Closer view of the orange-brown trunk of two Yellow Cow Wood tree.
The leaves are elliptic or lanceolate in shape, 3-10cm in length and 1-4 cm in width. They are oppositely arranged. Young leaves are initially reddish, then turning reddish brown, yellow green to grayish green when fully developed. In some places, young shoots are eaten as raw vegetable, and young leaves are used as a substitute for tea.
Drooping branches of Yellow Cow Wood showing leaves in various stage of development.
A closer view of a leaf branch of Yellow Cow Wood showing leaves in various stage of development.
The opposite arrangement of leaves on a branch.
A reddish young leaf.
A yellowish-green maturing leaf.
A green mature leaf.
Flowers of the Yellow Cow Wood are small, 1-1.5cm in diameter, dark red to pink, and occur in axillary or terminal cymes. These bisexual flowers attract insects such as bees and hoverflies to act as pollinators in the reproduction process.
Flower buds and a flower of the Yellow Cow Wood.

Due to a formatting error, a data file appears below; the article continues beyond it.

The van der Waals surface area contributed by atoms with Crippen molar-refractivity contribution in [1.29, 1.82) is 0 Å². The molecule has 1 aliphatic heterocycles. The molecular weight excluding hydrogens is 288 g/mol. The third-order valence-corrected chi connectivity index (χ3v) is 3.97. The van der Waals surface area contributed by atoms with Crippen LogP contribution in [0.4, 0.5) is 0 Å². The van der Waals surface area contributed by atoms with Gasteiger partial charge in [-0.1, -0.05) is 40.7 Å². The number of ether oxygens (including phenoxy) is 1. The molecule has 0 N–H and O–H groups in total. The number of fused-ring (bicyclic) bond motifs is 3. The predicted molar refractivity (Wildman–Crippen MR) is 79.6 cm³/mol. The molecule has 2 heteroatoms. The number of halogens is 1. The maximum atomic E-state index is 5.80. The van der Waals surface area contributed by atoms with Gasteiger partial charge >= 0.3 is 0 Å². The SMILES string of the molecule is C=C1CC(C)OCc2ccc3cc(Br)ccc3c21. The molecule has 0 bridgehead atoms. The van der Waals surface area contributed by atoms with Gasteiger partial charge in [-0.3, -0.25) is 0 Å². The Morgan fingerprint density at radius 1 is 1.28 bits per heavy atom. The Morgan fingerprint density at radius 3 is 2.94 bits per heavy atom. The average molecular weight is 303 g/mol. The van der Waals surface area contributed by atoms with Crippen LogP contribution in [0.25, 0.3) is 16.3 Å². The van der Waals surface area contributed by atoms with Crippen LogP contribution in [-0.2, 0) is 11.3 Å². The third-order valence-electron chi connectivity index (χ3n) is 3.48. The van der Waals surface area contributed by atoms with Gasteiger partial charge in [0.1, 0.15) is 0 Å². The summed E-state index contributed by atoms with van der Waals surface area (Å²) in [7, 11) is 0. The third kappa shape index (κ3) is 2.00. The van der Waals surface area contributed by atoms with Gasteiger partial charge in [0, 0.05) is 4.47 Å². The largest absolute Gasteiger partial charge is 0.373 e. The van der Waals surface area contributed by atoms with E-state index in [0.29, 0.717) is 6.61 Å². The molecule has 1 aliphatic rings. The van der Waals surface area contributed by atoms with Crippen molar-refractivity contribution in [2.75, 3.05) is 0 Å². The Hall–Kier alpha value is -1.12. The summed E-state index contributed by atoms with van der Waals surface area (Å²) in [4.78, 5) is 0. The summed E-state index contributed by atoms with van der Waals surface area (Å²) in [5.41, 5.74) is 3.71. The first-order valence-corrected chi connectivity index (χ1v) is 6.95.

Cymes bearing blooming flowers of the Yellow Cow Wood, with a visitor.
A closer view of flowers of the Yellow Cow Wood.
Fruits are small, up to 1.2cm long. The young fruits are green in colour and are used as a spice for cooking. Mature fruits are dark brown. When ripened, the fruit opens up to reveal three seed-bearing loculi. Each loculus contains 5-8 seeds which are unilaterally winged.
Young fruits of the Yellow Cow Wood.
Mature fruits of the Yellow Cow WOod.
Close-up view of ripened fruits of the Yellow Cow Wood, with stack of seeds indicated.
Seeds of the Yellow Cow Wood.
Close-up views of a seed of the Yellow Cow Wood.
In Singapore, the Yellow Cow Wood also serves as the larval host plant for three butterfly species: Common Grass Yellow, Archduke and Short Banded Sailor. The first is a Pierid and the last two are Limenitid.
A Common Grass Yellow.
An Archduke (male).
A Short Banded Sailor.